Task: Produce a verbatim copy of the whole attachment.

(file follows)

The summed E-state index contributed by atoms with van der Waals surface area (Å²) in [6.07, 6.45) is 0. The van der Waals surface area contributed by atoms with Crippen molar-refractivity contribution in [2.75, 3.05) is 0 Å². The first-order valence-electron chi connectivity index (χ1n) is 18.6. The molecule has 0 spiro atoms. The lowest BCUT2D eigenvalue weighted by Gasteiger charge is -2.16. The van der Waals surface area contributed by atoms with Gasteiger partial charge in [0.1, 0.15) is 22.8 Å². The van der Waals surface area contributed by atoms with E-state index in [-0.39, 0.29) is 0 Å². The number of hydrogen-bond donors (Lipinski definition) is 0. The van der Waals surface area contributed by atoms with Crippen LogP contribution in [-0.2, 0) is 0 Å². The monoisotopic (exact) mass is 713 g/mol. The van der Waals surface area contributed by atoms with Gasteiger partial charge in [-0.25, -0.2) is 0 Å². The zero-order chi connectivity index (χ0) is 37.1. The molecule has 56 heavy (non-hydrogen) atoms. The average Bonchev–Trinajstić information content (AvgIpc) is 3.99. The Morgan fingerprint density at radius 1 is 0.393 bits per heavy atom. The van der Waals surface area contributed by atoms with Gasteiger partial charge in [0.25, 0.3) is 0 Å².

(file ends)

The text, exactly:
The summed E-state index contributed by atoms with van der Waals surface area (Å²) in [6.07, 6.45) is 0. The van der Waals surface area contributed by atoms with Crippen molar-refractivity contribution in [2.75, 3.05) is 0 Å². The first-order valence-electron chi connectivity index (χ1n) is 18.6. The molecule has 0 spiro atoms. The lowest BCUT2D eigenvalue weighted by Gasteiger charge is -2.16. The van der Waals surface area contributed by atoms with Gasteiger partial charge in [0.1, 0.15) is 22.8 Å². The van der Waals surface area contributed by atoms with E-state index in [-0.39, 0.29) is 0 Å². The number of hydrogen-bond donors (Lipinski definition) is 0. The van der Waals surface area contributed by atoms with Crippen LogP contribution in [-0.2, 0) is 0 Å². The monoisotopic (exact) mass is 713 g/mol. The van der Waals surface area contributed by atoms with Gasteiger partial charge in [-0.25, -0.2) is 0 Å². The zero-order chi connectivity index (χ0) is 37.1. The molecule has 56 heavy (non-hydrogen) atoms. The average Bonchev–Trinajstić information content (AvgIpc) is 3.99. The Morgan fingerprint density at radius 1 is 0.393 bits per heavy atom. The van der Waals surface area contributed by atoms with Gasteiger partial charge in [0.25, 0.3) is 0 Å².